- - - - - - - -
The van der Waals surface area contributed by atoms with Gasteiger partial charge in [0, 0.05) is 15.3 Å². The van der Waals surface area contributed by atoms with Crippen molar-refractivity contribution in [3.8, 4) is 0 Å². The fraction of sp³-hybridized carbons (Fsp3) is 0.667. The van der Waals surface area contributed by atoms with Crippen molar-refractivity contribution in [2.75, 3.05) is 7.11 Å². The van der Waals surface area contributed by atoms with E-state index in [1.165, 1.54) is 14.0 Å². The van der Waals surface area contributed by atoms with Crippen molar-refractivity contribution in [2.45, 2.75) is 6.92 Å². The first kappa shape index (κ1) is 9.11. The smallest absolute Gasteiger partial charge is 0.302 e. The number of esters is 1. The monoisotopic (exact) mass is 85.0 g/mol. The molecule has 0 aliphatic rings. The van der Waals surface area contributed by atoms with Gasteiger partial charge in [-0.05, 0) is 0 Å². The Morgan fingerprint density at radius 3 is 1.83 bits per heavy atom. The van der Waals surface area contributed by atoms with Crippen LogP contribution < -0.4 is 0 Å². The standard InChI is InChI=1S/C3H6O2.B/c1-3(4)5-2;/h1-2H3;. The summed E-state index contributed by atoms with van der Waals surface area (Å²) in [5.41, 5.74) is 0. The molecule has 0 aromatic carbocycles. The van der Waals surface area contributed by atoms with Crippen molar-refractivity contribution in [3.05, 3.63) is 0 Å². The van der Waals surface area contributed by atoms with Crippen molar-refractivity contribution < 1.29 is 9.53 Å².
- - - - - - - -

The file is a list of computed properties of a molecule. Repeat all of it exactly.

The van der Waals surface area contributed by atoms with Gasteiger partial charge in [0, 0.05) is 15.3 Å². The van der Waals surface area contributed by atoms with Crippen molar-refractivity contribution in [3.8, 4) is 0 Å². The fraction of sp³-hybridized carbons (Fsp3) is 0.667. The van der Waals surface area contributed by atoms with Crippen molar-refractivity contribution in [2.75, 3.05) is 7.11 Å². The van der Waals surface area contributed by atoms with E-state index in [1.165, 1.54) is 14.0 Å². The van der Waals surface area contributed by atoms with Crippen molar-refractivity contribution in [2.45, 2.75) is 6.92 Å². The first kappa shape index (κ1) is 9.11. The smallest absolute Gasteiger partial charge is 0.302 e. The number of esters is 1. The monoisotopic (exact) mass is 85.0 g/mol. The molecule has 0 aliphatic rings. The van der Waals surface area contributed by atoms with Gasteiger partial charge in [-0.05, 0) is 0 Å². The Morgan fingerprint density at radius 3 is 1.83 bits per heavy atom. The van der Waals surface area contributed by atoms with Crippen LogP contribution < -0.4 is 0 Å². The standard InChI is InChI=1S/C3H6O2.B/c1-3(4)5-2;/h1-2H3;. The summed E-state index contributed by atoms with van der Waals surface area (Å²) in [5.41, 5.74) is 0. The molecule has 0 aromatic carbocycles. The van der Waals surface area contributed by atoms with Crippen molar-refractivity contribution in [3.05, 3.63) is 0 Å². The van der Waals surface area contributed by atoms with Crippen molar-refractivity contribution < 1.29 is 9.53 Å².